FedRAMP divides CSPs into three different levels – High, Moderate, and Low – depending on the adverse impact a potential loss of data confidentiality, integrity, or availability can have on an agency. Fundamentally, the more important the information, the greater the impact a data breach could have.

As you go up the scale from Low to High, FedRAMP requires greater assurance that the CSP can protect agency data, increasing the number of controls required. Under FedRAMP, Low-Level systems need to provide assurance over 125 control, Moderate Level systems 325 controls, and High-Level systems 421 control.

How to Review a FedRAMP ATO Status

As a CSP journeys through the FedRAMP process, it’s status changes. First, a company will be listed as “FedRAMP Ready” which means that it started the review process and has a sponsoring agency.

After determining that the CSO provides value to more than one agency, the JAB and FedRAMP PMO will list it as “In Process.”

Next, JAB reviews the security information provided and grants a “Provision Authority to Operate (P-ATO).” This initial authorization means that the CSP is safe to use but hasn’t fully completed the final process.

The final FedRAMP authorization stage requires the CSP to submit to another round of review by sending an ATO letter to the FedRAMP PMO for official approval. Once the PMO approves the FedRAMP ATO letter, the CSP can conduct business with the federal government, and FedRAMP lists it in its marketplace resources.

What Saviynt’s FedRAMP ATO Means For Customers

Saviynt’s FedRAMP JAB Moderate ATO authorization means that we provide a solution enabling federal agencies and non-federal customers with a platform that accelerates the cloud adoption process and enables technology modernization.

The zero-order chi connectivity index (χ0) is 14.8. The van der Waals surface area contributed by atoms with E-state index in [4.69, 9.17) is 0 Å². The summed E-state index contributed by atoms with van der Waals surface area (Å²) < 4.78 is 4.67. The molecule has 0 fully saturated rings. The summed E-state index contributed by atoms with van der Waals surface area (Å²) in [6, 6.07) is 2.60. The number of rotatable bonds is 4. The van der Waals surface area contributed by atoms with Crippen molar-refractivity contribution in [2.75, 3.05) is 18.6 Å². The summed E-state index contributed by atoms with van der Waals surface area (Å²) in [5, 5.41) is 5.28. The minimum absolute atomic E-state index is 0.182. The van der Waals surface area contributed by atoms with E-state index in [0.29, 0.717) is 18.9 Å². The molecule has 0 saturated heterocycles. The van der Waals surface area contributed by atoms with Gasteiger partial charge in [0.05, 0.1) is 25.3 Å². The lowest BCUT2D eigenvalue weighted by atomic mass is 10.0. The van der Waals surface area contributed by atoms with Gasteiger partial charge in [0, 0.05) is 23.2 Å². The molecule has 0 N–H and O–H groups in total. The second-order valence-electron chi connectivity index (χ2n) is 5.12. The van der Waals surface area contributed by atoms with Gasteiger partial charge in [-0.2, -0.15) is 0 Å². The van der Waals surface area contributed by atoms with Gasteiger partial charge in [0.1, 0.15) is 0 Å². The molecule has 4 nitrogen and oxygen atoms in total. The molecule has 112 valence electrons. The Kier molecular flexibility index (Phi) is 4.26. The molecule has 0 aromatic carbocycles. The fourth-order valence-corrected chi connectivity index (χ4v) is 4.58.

Focused on security, Saviynt’s identity governance and cloud privileged access management solution offers customers the first and only IaaS product that meets the rigorous security control effectiveness requirements established by FedRAMP.

Moreover, for federal agencies and non-federal customers seeking to migrate to the cloud, Saviynt easily integrates with a variety of applications including SAP, Oracle, Epic, AWS, and Azure.

Our commitment to security starts with your organization’s identities and ends with our assurance over data protection to keep those identities secure.

Vibhuti Sinha

About author

As Saviynt's Chief Cloud Officer, Vibhuti Sinha, is the owner of Saviynt's cloud platform and products of Saviynt. As the owner of Saviynt's cloud platform, he is responsible to deliver Saviynt's IGA and cloud security offerings as services to its customers across the globe. He is also responsible for the strategy and innovation of products to secure various cloud providers, cloud applications and platforms. He has 16+ years of experience in defining security vision and roadmap, building security solutions, defining IAM strategy and implementing large scale security platforms for Fortune 500 organizations.